So yeah, it works, but it is no good and not long term... cathodic protection can only deliver you from so much oxidation!

Plus, high alkaline solutions tend to leach chromium from stainless, i guess they can leach zinc and even tin as well.

[Edited on 2-9-2023 by khlor]




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[*] posted on 2-9-2023 at 07:09


would passivation with nitric plus citric (or maybe just hydrofluoric) acid help?



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[*] posted on 2-9-2023 at 07:19


Quote: Originally posted by Rainwater  
If cathodic protection worked like that, i would be out of a job. 75% of my work is replacing corroded parts. If you use the proper materials for the application, you will have an appratus that last indefinitely.

Soda glass is acceptable, it can handle temps of 100c, thermal gradients of 30c and is corrosion resistant to chlorate electrolysis and its byproducts(HCl, H2, Cl2, HClO)

You can always up the minimum and use borosilicate or quartz.
Plastic will work aswell, but will degrade with time/temp. And mixing it with an oxidizer is usually not a good idea.

I chose a 1gal pickel jar because it was free, big, chemically resistant, and free.
But to each their own


Please keep in mind this is not a chlorate cell it is a chlor-alkali divided cell, it is not supposed to heat up. With that said, your insight is a very appreciable contribution.




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[*] posted on 2-9-2023 at 07:28


Quote: Originally posted by Sulaiman  
would passivation with nitric plus citric (or maybe just hydrofluoric) acid help?



I hardly believe that would be the case with stainless steel. My story doesn't end in there. Stainless or not, the can got all rusty... chloralkali is very agressive and does not forgive anything. Passivation may work with other metals, nickel, titanium, but stainless not because of the principle work of stainless is that chromium oxide will form a protective layer. The problem lies in tbe fact that chromium oxides can and will dissolve in highly alkaline environments which is the case for cathode chamber of the chloralkali cell.

Edit 1: text correction

[Edited on 2-9-2023 by khlor]




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[*] posted on 2-9-2023 at 08:05


I use 3d printed pvc cells now. A few dialysis pumps and some solution containers.
Printing in pvc is nasty, btw.
https://www.sciencemadness.org/whisper/viewthread.php?tid=15...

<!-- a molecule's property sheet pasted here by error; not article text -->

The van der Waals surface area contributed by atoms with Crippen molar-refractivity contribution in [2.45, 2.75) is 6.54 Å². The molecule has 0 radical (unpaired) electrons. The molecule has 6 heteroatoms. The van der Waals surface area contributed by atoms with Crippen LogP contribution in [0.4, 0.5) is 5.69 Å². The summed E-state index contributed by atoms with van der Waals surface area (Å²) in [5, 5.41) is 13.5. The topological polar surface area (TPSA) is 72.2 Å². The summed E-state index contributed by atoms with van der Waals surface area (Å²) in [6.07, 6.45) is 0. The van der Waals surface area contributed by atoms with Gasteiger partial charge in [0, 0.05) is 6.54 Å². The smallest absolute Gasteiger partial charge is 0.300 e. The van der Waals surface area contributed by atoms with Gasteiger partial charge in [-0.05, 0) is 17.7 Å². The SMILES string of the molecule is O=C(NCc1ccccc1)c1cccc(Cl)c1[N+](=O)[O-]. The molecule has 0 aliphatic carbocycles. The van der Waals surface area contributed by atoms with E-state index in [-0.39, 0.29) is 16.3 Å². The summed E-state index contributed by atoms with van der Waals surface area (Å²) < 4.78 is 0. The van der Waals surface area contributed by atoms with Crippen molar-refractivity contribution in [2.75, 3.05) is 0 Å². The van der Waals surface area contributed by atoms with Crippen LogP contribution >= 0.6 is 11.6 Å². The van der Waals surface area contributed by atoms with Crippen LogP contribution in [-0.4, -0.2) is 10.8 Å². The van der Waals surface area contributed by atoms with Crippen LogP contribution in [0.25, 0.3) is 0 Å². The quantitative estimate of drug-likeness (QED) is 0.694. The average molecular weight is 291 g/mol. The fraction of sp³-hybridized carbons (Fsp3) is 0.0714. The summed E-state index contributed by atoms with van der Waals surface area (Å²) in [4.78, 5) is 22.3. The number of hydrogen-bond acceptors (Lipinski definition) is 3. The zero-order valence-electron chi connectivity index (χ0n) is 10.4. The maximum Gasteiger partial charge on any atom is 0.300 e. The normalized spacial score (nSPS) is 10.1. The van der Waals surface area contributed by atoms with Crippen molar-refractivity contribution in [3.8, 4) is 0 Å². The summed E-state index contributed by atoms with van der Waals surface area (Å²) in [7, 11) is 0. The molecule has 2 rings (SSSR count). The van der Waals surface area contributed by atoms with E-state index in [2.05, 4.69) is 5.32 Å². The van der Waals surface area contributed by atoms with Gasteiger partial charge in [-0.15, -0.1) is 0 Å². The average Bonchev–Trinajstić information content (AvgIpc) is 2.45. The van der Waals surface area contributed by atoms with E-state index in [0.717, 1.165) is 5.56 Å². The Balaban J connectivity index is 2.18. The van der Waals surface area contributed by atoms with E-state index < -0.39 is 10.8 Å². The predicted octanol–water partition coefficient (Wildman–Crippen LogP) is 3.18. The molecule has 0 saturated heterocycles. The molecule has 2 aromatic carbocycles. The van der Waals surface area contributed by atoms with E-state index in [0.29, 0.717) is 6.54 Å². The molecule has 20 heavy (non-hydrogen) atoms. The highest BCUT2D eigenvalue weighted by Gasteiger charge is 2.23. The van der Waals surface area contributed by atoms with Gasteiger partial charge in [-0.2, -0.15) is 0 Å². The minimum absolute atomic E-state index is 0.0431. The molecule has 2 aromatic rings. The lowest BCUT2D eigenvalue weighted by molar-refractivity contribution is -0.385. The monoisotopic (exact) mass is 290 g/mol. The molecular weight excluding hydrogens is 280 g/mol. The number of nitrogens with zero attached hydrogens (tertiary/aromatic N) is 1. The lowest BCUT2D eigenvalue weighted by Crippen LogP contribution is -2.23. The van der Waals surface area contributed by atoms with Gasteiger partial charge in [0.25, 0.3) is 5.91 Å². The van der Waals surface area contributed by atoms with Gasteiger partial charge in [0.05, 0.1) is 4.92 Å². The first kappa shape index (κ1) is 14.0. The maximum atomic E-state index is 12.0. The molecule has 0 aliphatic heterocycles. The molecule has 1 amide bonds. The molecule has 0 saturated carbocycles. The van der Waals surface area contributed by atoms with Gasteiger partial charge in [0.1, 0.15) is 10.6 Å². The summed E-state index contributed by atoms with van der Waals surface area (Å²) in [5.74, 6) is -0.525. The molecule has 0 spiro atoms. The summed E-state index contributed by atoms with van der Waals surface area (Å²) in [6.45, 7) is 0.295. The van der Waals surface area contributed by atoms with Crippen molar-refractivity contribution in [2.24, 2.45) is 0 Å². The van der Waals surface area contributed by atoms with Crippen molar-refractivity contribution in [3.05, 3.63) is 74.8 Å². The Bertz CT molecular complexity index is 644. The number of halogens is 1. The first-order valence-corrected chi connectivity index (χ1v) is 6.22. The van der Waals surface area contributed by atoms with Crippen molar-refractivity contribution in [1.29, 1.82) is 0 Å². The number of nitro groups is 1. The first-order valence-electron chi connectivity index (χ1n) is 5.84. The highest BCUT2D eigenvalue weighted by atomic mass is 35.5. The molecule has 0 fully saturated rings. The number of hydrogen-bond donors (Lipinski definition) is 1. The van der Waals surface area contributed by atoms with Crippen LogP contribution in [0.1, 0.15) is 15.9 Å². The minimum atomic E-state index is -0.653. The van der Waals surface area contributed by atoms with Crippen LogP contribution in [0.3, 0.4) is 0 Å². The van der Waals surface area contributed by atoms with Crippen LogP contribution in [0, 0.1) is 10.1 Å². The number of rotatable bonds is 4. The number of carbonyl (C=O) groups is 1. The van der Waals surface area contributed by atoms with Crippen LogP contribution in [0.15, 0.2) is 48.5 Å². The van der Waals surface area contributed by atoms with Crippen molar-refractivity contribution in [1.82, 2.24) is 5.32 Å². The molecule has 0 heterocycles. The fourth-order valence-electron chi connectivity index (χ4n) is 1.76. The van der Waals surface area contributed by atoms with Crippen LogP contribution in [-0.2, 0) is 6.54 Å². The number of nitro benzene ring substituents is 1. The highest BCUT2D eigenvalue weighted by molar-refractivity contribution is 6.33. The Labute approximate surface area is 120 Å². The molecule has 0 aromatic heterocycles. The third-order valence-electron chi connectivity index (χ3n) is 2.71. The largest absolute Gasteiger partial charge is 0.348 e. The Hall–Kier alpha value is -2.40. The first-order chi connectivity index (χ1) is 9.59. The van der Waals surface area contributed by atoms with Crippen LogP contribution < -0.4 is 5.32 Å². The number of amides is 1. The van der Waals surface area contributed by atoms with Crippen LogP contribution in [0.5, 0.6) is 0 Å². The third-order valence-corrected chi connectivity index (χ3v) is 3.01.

A simpler solution is using plumbing 90 fittings. like this one

Specifically, one with a male-female connection so a membrane can be squeezed in between the fittings and sealed with ptfe thread sealant. So it doesn't leak.
They are engineered to withstand a wide range of ph's and harsh chemical environments.

Edit:
Quote: Originally posted by khlor  
Please keep in mind this is not a chlorate cell it is a chlor-alkali divided cell

Sorry, my brain slipped into a different gear


[Edited on 2-9-2023 by Rainwater]




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[*] posted on 2-9-2023 at 08:37


Quote: Originally posted by Rainwater  
I use 3d printed pvc cells now. A few dialysis pumps and some solution containers.
Printing in pvc is nasty, btw.
https://www.sciencemadness.org/whisper/viewthread.php?tid=15...

A simpler solution is using plumbing 90 fittings. like this one

Specifically, one with a male-female connection so a membrane can be squeezed in between the fittings and sealed with ptfe thread sealant. So it doesn't leak.
They are engineered to withstand a wide range of ph's and harsh chemical environments.

Edit:
Quote: Originally posted by khlor  
Please keep in mind this is not a chlorate cell it is a chlor-alkali divided cell

Sorry, my brain slipped into a different gear


[Edited on 2-9-2023 by Rainwater]


So it is as I suspected, PVC is a better material, I had planned to do it with PVC back in the days, but I had personal issues and now work is consuming my life, so it had been post ponned for a long time. One of these days I’ll get back on tracks and do a design with PVC, it can withstand good temperatures, resists well against acidc and alkaline environments and it ks not easily attacked by chlorine gas on chlorine reactive species. Well, thag is from my reseach back then, though I do not nor will have 3d printing capabilities in the foreseeable future, I had planned to do all with PVC piping... so it will be all good , I hope.